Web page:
S: But what if your patient is getting adequate hydration, on HME, only on albuterol neb, without any glycoprolate on board and the patient is still having  thick secretions? What do we now?  

T: So THIS is where I’m thinking about hypertonic saline. The high salt content draws more water into the mucus, thinning those thick, stubborn secretions and allowing for clearance.   

S: interesting! I never thought about why hypertonic saline nebs is helpful but makes sense its using its tonicity to shift around fluids and thin those secretions. You know I kind of wish there was an “ideal regimen” for a patient with a tracheostomy. Like a bundle that i can click for all trach patients that will keep their airway nice and humid and prevent those secretions from getting too thick  

T: If only there was a one-size fits all order set, but alas. You can always ask your friendly RT and pharmacist for input but for my money, the best place to start is by talking with the patient themselves!  

Dr. Nick Mark: So often people who have had a trach for years know how to manage their trach. And so keeping them on the same regimen, whether that’s NEDs, suctioning using saline and then suctioning, humidify air, like there are so many things that they have probably figured out. So don’t reinvent the wheel.  

T: Remember you can also use  most airway clearance devices you would use in a non-trach patient like cough assist or acapella – these produce oscillatory positive airway pressure to shake things up and keep those secretions moving   

M: Got it. So my takeaways from this pearl were that patients with trachs are at risk of developing dry and thicker secretions. The teaching point as to why is that air that goes through the trachs bypasses the nasopharynx which typically helps with the humidification bit.  So we can work with RT and nursing to make sure they are getting enough hydration and humidified air – whether that’s with a trach collar or a cool filter device called the heat moisture exchanger.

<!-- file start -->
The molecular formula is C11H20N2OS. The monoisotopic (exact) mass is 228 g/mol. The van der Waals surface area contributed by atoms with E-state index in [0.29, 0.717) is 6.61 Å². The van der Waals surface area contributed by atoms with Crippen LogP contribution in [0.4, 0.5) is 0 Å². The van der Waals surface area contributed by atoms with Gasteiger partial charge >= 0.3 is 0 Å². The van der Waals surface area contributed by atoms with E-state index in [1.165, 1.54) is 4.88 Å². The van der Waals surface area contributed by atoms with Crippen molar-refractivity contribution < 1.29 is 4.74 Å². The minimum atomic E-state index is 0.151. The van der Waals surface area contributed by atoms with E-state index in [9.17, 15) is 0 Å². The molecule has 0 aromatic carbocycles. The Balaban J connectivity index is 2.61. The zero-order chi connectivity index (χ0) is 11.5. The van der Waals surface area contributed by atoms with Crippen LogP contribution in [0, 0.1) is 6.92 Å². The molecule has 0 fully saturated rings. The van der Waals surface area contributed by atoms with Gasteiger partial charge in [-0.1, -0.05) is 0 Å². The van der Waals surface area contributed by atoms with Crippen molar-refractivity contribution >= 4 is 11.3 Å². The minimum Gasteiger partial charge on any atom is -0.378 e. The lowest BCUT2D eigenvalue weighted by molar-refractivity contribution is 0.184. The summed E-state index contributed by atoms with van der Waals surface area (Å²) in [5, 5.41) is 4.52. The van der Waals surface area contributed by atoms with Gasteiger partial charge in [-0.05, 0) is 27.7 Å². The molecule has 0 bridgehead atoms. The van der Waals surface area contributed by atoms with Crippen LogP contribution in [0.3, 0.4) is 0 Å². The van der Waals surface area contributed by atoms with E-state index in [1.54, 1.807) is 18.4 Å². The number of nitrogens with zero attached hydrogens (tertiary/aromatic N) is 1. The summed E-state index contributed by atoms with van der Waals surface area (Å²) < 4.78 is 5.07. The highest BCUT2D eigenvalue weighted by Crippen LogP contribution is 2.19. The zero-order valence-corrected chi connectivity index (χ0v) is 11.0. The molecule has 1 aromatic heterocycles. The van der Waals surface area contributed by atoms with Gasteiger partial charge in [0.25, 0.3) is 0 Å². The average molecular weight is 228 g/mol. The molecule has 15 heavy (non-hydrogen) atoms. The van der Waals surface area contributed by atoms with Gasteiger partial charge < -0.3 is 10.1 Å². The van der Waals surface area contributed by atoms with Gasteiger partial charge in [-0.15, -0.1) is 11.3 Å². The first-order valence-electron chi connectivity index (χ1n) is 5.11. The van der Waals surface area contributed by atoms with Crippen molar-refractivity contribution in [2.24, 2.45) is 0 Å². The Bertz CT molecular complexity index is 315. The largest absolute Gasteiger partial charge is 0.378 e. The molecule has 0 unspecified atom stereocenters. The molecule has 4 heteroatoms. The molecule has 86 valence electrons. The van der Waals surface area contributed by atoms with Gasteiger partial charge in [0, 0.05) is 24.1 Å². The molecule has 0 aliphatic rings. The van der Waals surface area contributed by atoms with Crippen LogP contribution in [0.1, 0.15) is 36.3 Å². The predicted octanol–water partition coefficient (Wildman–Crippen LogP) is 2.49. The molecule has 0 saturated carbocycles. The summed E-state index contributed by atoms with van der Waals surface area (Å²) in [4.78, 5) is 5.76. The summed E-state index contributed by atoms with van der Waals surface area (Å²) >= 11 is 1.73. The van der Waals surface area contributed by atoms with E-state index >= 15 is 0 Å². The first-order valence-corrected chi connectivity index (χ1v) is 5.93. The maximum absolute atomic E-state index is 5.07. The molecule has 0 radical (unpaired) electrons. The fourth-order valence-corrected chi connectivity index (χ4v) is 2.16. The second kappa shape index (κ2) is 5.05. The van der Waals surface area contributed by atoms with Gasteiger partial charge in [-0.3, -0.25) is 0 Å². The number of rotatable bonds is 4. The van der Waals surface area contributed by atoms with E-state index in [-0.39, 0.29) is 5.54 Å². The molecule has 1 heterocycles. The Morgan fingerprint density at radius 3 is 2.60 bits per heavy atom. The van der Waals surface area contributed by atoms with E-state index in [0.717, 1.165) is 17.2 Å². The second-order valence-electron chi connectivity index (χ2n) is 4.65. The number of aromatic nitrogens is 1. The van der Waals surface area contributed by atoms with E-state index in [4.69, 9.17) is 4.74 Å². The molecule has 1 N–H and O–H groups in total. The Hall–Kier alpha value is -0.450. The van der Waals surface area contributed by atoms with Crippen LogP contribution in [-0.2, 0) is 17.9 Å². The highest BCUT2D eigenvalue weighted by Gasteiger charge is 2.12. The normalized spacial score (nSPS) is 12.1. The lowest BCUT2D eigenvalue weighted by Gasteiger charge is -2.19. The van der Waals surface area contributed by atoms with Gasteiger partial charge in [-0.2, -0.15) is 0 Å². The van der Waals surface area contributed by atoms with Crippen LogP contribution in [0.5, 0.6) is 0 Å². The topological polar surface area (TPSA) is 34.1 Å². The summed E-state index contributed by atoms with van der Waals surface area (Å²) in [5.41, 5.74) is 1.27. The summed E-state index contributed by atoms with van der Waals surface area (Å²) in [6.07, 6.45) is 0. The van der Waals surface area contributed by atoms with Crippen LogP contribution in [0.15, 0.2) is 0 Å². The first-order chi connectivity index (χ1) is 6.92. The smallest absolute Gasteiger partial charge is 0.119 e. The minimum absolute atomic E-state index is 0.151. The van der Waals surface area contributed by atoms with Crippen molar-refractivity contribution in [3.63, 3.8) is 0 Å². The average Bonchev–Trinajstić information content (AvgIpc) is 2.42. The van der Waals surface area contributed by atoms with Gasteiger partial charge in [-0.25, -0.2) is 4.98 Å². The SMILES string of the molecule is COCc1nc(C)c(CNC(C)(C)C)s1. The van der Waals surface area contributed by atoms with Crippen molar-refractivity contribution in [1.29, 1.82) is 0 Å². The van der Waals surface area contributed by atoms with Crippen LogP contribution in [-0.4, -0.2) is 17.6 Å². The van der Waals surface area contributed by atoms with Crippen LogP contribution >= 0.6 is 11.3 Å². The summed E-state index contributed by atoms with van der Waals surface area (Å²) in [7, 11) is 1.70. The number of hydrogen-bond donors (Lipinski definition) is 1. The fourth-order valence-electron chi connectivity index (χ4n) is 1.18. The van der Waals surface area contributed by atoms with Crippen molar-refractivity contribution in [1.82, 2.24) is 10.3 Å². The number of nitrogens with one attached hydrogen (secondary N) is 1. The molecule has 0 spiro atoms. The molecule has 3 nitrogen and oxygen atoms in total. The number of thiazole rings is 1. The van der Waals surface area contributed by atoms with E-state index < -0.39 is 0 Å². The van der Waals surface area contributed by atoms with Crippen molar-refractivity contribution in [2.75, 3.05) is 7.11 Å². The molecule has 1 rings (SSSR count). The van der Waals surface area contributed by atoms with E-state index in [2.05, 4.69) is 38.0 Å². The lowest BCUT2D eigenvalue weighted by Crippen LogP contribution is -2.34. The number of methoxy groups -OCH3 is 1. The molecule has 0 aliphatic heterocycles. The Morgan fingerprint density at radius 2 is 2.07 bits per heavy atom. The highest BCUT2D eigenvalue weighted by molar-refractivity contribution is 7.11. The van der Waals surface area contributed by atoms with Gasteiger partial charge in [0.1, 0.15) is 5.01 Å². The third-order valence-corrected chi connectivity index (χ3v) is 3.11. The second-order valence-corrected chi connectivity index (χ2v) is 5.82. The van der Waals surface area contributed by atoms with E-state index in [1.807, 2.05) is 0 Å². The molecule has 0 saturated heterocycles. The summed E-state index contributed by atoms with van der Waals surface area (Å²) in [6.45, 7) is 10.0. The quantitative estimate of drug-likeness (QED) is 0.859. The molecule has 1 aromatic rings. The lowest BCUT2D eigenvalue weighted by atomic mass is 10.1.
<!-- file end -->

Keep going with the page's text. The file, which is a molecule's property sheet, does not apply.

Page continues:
T: Other things we can try include bronchodilators like albuterol and airway clearance devices to loosen up thick secretions. Finally, don’t forget that patients might already have a regimen that works for them, so make sure to ask.  


How do we assess readiness for speech? How does a speaking valve work?

S: Alright  patients or family ask me, you know, when am I going to be able to speak? And it can be hard to know how to answer that! When do we know that a patient with a trach is ready to speak? 

Dr. Nick Martin: If they’re awake, if they’re alert, if they’re able to, if they’re able mechanically to speak and if they’re also, if they don’t require the continuous positive pressure, then you could consider, you know, replacing a larger trach with a smaller trach and giving them an uncuffed trach and then letting them use a pasture valve so that they can speak.  

T:  Ok couple of really important things Dr. Mark pointed out there – we progress the patient from a larger trach to smaller trach and finally to an uncuffed trach. By the way, all these steps fall under the big pathway to decannulation (which is taking the trach out,  which we will talk about in the next pearl) –  

S: That sounds good, but wait  I got stuck on he said “if the patient can mechanically speak?” What does that mean? How do we know that?